On Monday, Nov. 11, North Carolina Attorney General  Roy Cooper joined his counterparts in 14 other states in announcing a $1 million settlement with Adobe over the 2013 breach. According to Cooper, the hacked Adobe servers contained the personal information of approximately 552,000 residents of the participating 15 states. That works out to about $1.80 per victim across all 15 states.

A posting on anonnews.org that was later deleted.

A posting on anonnews.org that was later deleted.

According to a statement by Massachusetts Attorney General Maura Healey, “an investigation by the states revealed that in September 2013, Adobe received an alert that the hard drive for one of its application servers was nearing capacity. In responding to the alert, Adobe learned that an unauthorized attempt was being made to decrypt customer payment card numbers maintained on the server.”

“Adobe discovered that one or more unauthorized intruder(s) had compromised a public-facing web server and used it to access other servers on Adobe’s network, including areas where Adobe stored consumer data,” the statement from Healey’s office reads. “The intruder(s) ultimately stole consumer data from Adobe’s servers, including encrypted payment card numbers and expiration dates, names, addresses, telephone numbers, e-mail addresses, usernames (Adobe IDs), and passwords associated with the usernames.”

When I think of the Adobe breach I’m reminded of that scene out of the 1982 Spielberg horror classic “Poltergeist,” when Craig T. Nelson as “Steve Freeling” seizes the horrified neighborhood developer Mr. Teague by his coat collars and screams, “You son of a bitch! You moved the cemetery but you left the bodies, didn’t ya?! You left left the bodies and you only moved the headstones!! Why?!?!?! Whyyyyyyeeeiee??!?!?”

A scene from Poltergeist. Image: IMDB.

A scene from Poltergeist. Image: IMDB.

Likewise, Adobe had various storefronts for its various software products, but it eventually centralized many store operations. The main trouble was the company left copies of their customer records in multiple internal network locations that were no longer as protected as Adobe’s globally centralized storefront.

North Carolina’s Cooper said in a statement on the settlement that businesses and government must do more to protect consumer data. But if this settlement was meant as a deterrent to dissuade other companies from hosting customer payment data on public-facing Web servers, the fine might be more effective if it were more commensurate with the company’s size and the number of customers impacted.

As Digital Trends notes, such a breach under the new General Data Protection Regulation going into effect in 2018, would be quite a bit more costly. “Adobe could face fines of up to four percent of its annual global turnover,” wrote Jonathan Keane for DT. “Last we checked, Adobe’s previous quarterly earnings were $1.4 billion.”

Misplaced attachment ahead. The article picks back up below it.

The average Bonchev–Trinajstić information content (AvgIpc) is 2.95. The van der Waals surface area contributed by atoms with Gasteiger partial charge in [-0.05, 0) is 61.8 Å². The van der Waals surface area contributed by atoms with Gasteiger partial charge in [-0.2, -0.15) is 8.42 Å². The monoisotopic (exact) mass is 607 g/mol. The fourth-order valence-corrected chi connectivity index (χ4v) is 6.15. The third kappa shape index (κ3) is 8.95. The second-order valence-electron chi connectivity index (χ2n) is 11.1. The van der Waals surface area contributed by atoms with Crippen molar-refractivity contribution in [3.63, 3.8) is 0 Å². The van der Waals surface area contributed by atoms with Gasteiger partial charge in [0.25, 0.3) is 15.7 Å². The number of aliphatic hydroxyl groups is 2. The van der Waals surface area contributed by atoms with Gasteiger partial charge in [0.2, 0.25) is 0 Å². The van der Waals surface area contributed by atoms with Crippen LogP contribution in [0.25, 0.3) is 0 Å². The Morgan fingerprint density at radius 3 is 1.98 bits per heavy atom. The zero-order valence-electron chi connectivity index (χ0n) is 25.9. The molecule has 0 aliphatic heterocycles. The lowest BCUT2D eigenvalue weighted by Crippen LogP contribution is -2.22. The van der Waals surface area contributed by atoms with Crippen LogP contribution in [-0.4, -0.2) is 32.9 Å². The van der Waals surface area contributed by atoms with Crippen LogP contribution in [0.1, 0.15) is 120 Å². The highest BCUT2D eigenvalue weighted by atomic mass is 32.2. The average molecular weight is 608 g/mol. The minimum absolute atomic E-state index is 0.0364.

Keane also notes that Adobe had previously settled a similar case in California where it settled for an undisclosed amount and $1.1 million in legal fees.

One interesting nugget tucked in at the end of the statement from the North Carolina AG’s office is this bit: More than 3,700 breaches impacting nearly 10 million North Carolinians have been reported since the state’s data breach notification law took effect in 2005, including 677 breaches reported so far in 2016. According to the United States Census Bureau, there were just over 10 million residents in North Carolina as of July 2015. Continue reading →


13
Jul 16

Adobe, Microsoft Patch Critical Security Bugs

Adobe has pushed out a critical update to plug at least 52 security holes in its widely-used Flash Player browser plugin, and another update to patch holes in Adobe Reader. Separately, Microsoft released 11 security updates to fix vulnerabilities more than 40 flaws in Windows and related software.

brokenflash-aFirst off, if you have Adobe Flash Player installed and haven’t yet hobbled this insecure program so that it runs only when you want it to, you are playing with fire. It’s bad enough that hackers are constantly finding and exploiting zero-day flaws in Flash Player before Adobe even knows about the bugs.

The bigger issue is that Flash is an extremely powerful program that runs inside the browser, which means users can compromise their computer just by browsing to a hacked or malicious site that targets unpatched Flash flaws.

The smartest option is probably to ditch this insecure program once and for all and significantly increase the security of your system in the process. I’ve got more on that approach — as well as slightly less radical solutions — in A Month Without Adobe Flash Player.

If you choose to update, please do it today. The most recent versions of Flash should be available from this Flash distribution page or the Flash home page. Windows users who browse the Web with anything other than Internet Explorer may need to apply this patch twice, once with IE and again using the alternative browser (Firefox, Opera, e.g.). Chrome and IE should auto-install the latest Flash version on browser restart.

Happily, Adobe has delayed plans to stop distributing direct download links to its Flash Player program. The company had said it would decommission the direct download page on June 30, 2016, but the latest, patched Flash version 22.0.0.209 for Windows and Mac systems is still available there. The wording on the site has been changed to indicate the download links will be decommissioned “soon.” Continue reading →


17
Jun 16

Adobe Update Plugs Flash Player Zero-Day

Adobe on Thursday issued a critical update for its ubiquitous Flash Player software that fixes three dozen security holes in the widely-used browser plugin, including at least one vulnerability that is already being exploited for use in targeted attacks.

brokenflash-aThe latest update brings Flash to v. 22.0.0.192 for Windows and Mac users alike. If you have Flash installed, you should update, hobble or remove Flash as soon as possible.

The smartest option is probably to ditch the program once and for all and significantly increase the security of your system in the process. I’ve got more on that approach (as well as slightly less radical solutions ) in A Month Without Adobe Flash Player.